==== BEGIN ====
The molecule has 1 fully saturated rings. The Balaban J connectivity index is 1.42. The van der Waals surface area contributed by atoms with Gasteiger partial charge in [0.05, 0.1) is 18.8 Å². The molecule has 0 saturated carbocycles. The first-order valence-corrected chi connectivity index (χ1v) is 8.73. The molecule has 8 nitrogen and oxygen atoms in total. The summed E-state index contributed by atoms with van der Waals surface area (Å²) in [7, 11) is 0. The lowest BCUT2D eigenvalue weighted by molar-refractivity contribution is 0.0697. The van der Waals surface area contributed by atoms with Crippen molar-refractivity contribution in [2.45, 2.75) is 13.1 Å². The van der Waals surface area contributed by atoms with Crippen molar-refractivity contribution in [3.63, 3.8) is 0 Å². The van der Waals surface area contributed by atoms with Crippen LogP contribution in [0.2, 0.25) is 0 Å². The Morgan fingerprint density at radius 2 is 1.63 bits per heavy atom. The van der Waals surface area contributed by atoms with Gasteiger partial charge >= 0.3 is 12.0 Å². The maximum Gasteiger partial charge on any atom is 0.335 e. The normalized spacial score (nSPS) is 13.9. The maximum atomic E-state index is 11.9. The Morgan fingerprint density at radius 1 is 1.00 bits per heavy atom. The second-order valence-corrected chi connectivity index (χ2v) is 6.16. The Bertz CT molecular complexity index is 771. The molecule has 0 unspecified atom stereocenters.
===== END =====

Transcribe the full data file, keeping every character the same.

The molecule has 1 fully saturated rings. The Balaban J connectivity index is 1.42. The van der Waals surface area contributed by atoms with Gasteiger partial charge in [0.05, 0.1) is 18.8 Å². The molecule has 0 saturated carbocycles. The first-order valence-corrected chi connectivity index (χ1v) is 8.73. The molecule has 8 nitrogen and oxygen atoms in total. The summed E-state index contributed by atoms with van der Waals surface area (Å²) in [7, 11) is 0. The lowest BCUT2D eigenvalue weighted by molar-refractivity contribution is 0.0697. The van der Waals surface area contributed by atoms with Crippen molar-refractivity contribution in [2.45, 2.75) is 13.1 Å². The van der Waals surface area contributed by atoms with Crippen molar-refractivity contribution in [3.63, 3.8) is 0 Å². The van der Waals surface area contributed by atoms with Crippen LogP contribution in [0.2, 0.25) is 0 Å². The Morgan fingerprint density at radius 2 is 1.63 bits per heavy atom. The van der Waals surface area contributed by atoms with Gasteiger partial charge >= 0.3 is 12.0 Å². The maximum Gasteiger partial charge on any atom is 0.335 e. The normalized spacial score (nSPS) is 13.9. The maximum atomic E-state index is 11.9. The Morgan fingerprint density at radius 1 is 1.00 bits per heavy atom. The second-order valence-corrected chi connectivity index (χ2v) is 6.16. The Bertz CT molecular complexity index is 771. The molecule has 0 unspecified atom stereocenters.